Tag: seed starting

Feb 16, 2022
By Michael Rupured

Nursery Update

My little seed-starting operation is going gangbusters. Some of everything I planted germinated — including several varieties that didn’t come up last year. This unprecedented success was a nice surprise that meant running out of room sooner than expected. I hit the max (eight flats) earlier this month and would have been in trouble had all the coleus cuttings survived. Fortunately, warmer weather arrived before I had to expand to the kitchen table. Making the most of the space I had was a challenge. Turning flats (from end-to-end to side-to-side) doubles capacity on the shelves but is less than optimal for lighting. Flats have to be rearranged every day to keep seedlings from leaning. The closer to the light, the …

Jan 27, 2022
By Michael Rupured
Comments Off on Garden 2022: The Nursery

Garden 2022: The Nursery

Since downsizing in 2012, I’ve chosen to fill my garden with annuals. They’re colorful, fast-growing, widely available, and easy to grow. Changing things up every year also appeals to me. Browsing garden centers is a related hobby. Impulse purchases are common. Last winter, I bought a timer, LED light and cold frame to grow plants from seed. Despite a late start, home-grown plants filled most of the garden all summer and fall. I learned a lot in the process and am growing even more from seed this year — so much I fear there won’t be room for any impulse purchases. Browsing seed catalogs is almost as fun as hitting garden centers. Catalogs offer pages and pages of different varieties …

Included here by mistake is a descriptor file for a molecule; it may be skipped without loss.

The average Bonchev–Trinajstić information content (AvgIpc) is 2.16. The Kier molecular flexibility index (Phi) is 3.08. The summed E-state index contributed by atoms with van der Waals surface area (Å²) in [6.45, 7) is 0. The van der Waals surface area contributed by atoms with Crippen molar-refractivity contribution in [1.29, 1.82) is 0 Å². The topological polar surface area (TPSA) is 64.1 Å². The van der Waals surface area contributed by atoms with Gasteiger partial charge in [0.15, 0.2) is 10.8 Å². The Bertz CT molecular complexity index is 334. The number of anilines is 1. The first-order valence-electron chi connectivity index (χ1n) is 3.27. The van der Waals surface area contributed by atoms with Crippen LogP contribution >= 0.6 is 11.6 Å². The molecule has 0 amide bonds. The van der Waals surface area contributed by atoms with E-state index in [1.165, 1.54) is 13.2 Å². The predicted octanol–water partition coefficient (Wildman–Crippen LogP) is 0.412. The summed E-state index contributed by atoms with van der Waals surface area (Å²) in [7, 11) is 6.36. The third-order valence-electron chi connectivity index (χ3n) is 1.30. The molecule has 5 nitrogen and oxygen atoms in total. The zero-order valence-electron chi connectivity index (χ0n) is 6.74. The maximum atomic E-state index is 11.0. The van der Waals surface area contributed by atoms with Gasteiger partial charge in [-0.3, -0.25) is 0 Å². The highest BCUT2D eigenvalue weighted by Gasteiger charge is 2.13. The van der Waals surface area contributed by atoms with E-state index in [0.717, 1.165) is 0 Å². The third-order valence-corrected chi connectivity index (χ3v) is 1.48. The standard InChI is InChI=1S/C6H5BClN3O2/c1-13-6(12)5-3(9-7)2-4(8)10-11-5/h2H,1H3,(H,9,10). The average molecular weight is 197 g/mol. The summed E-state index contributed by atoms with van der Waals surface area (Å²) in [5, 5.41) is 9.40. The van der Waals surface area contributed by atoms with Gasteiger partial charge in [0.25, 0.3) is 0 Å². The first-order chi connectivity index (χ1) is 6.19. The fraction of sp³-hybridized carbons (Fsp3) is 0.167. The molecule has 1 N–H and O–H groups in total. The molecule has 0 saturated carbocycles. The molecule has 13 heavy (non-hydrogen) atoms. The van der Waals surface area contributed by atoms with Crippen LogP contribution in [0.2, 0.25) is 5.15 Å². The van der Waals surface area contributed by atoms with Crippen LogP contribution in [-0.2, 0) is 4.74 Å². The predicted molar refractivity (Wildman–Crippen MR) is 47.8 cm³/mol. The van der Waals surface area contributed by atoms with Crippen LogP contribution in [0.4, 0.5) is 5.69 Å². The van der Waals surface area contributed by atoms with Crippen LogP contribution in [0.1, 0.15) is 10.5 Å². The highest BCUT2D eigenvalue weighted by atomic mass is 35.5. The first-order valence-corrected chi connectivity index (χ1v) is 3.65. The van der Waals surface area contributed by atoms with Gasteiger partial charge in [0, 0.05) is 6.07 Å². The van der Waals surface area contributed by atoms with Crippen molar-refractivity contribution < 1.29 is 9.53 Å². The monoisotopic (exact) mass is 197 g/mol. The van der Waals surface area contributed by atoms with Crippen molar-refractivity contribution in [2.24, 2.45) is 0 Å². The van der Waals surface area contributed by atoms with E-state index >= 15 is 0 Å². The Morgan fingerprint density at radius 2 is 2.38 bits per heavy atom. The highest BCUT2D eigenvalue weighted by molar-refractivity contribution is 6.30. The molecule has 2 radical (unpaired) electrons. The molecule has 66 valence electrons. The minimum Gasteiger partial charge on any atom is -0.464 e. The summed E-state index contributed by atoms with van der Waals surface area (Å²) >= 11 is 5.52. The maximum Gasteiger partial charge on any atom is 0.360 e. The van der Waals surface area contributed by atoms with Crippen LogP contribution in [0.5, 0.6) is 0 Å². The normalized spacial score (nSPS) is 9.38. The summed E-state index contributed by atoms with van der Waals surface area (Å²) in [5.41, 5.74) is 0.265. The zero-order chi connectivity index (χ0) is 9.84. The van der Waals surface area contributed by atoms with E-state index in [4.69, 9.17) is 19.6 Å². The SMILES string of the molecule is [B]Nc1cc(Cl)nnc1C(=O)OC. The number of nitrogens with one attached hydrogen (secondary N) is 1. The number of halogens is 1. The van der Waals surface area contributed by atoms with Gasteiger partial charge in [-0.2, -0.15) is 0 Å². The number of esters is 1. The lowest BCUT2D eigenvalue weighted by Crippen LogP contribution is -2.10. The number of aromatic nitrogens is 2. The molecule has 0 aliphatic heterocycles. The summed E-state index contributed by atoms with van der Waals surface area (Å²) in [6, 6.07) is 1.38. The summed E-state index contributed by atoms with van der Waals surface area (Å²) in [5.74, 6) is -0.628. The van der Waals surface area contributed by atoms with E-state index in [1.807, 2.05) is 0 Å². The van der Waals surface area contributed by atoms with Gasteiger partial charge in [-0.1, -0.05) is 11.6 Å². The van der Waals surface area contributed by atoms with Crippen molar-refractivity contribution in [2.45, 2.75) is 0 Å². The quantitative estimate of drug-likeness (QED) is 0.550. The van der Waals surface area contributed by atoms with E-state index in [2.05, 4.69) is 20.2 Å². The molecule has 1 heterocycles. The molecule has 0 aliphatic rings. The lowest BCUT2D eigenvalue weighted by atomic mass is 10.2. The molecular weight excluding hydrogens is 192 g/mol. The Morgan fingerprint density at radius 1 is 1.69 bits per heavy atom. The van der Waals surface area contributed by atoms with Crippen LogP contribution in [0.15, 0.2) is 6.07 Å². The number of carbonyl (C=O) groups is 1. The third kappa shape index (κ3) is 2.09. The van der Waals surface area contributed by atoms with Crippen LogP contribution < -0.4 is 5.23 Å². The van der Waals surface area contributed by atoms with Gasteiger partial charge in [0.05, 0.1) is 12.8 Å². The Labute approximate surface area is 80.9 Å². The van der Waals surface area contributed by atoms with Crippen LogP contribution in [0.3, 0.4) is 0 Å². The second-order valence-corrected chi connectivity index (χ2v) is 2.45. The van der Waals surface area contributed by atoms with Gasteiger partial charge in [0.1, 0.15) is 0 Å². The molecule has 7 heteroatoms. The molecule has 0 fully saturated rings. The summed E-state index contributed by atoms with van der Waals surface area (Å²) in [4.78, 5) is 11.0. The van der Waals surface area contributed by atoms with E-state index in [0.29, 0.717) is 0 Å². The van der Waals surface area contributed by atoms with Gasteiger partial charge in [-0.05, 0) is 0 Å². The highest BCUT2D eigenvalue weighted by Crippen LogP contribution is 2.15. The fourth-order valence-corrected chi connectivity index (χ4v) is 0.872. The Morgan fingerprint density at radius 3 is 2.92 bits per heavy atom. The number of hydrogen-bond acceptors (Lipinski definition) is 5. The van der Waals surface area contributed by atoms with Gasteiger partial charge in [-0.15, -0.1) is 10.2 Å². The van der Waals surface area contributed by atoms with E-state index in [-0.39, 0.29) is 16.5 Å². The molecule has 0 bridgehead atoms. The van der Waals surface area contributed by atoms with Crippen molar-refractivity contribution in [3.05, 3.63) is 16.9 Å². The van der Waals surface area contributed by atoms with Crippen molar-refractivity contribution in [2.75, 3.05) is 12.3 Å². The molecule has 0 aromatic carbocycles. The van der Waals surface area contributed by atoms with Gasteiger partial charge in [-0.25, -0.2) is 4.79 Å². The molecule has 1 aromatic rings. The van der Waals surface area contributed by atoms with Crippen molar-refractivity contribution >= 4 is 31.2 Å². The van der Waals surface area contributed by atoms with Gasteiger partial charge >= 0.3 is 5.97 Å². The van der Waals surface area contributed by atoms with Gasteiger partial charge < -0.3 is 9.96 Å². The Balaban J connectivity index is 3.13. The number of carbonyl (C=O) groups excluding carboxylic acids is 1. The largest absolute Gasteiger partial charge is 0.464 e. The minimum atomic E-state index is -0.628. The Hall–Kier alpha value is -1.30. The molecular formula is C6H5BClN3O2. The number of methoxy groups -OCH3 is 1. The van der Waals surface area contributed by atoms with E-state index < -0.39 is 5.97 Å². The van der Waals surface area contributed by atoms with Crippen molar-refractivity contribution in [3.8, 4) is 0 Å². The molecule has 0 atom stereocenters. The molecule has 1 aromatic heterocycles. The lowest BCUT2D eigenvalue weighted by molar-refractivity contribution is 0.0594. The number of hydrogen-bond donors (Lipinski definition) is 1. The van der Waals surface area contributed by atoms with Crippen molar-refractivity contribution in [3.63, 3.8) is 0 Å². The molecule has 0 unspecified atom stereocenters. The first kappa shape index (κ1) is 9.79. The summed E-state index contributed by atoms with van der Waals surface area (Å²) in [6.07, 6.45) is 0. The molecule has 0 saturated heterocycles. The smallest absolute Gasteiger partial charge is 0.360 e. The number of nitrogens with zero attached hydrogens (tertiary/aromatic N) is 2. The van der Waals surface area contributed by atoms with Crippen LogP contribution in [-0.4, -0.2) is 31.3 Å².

Jan 21, 2021
By Michael Rupured
Comments Off on Mid-January in the Garden

Mid-January in the Garden

Winter in Athens has been fairly mild so far. We’ve had frost on windshields many mornings, but only one when the mercury dropped below 25. I covered what I could and crossed my fingers. Everything survived — including plants I was not able to cover. Aside from scattered blossoms, annual flowers have hunkered down and are focused on root development. Dense crowns have replaced scraggly stems. We’re not out of the woods yet, but more roots increase the likelihood of surviving a hard freeze. The veggies are doing great. I’ve been cutting spinach leaves for omelets, salads, and stir-fries. Heads have formed on the broccoli, and little beets and turnips are visible beneath the foliage. Peas and Brussels sprouts look …